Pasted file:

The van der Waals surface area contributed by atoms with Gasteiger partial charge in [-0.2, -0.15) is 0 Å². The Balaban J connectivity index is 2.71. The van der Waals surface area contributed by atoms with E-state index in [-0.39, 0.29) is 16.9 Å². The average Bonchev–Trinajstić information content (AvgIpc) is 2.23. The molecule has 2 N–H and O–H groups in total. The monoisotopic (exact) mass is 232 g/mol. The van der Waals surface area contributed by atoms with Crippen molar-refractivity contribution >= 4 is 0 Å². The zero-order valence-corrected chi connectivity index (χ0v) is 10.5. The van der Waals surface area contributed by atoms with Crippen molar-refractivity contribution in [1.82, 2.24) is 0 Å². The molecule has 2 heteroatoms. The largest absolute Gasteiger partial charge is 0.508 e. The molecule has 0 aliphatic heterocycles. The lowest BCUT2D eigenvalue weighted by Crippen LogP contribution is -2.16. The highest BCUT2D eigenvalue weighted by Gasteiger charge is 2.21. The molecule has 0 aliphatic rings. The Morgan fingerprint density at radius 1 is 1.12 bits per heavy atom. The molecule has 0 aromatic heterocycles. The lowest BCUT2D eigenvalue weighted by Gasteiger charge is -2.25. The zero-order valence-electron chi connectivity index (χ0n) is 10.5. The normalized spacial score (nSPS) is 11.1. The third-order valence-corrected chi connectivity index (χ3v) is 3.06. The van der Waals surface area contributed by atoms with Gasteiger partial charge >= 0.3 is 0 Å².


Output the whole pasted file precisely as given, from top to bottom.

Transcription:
The van der Waals surface area contributed by atoms with Gasteiger partial charge in [-0.2, -0.15) is 0 Å². The Balaban J connectivity index is 2.71. The van der Waals surface area contributed by atoms with E-state index in [-0.39, 0.29) is 16.9 Å². The average Bonchev–Trinajstić information content (AvgIpc) is 2.23. The molecule has 2 N–H and O–H groups in total. The monoisotopic (exact) mass is 232 g/mol. The van der Waals surface area contributed by atoms with Crippen molar-refractivity contribution >= 4 is 0 Å². The zero-order valence-corrected chi connectivity index (χ0v) is 10.5. The van der Waals surface area contributed by atoms with Crippen molar-refractivity contribution in [1.82, 2.24) is 0 Å². The molecule has 2 heteroatoms. The largest absolute Gasteiger partial charge is 0.508 e. The molecule has 0 aliphatic heterocycles. The lowest BCUT2D eigenvalue weighted by Crippen LogP contribution is -2.16. The highest BCUT2D eigenvalue weighted by Gasteiger charge is 2.21. The molecule has 0 aliphatic rings. The Morgan fingerprint density at radius 1 is 1.12 bits per heavy atom. The molecule has 0 aromatic heterocycles. The lowest BCUT2D eigenvalue weighted by Gasteiger charge is -2.25. The zero-order valence-electron chi connectivity index (χ0n) is 10.5. The normalized spacial score (nSPS) is 11.1. The third-order valence-corrected chi connectivity index (χ3v) is 3.06. The van der Waals surface area contributed by atoms with Gasteiger partial charge >= 0.3 is 0 Å².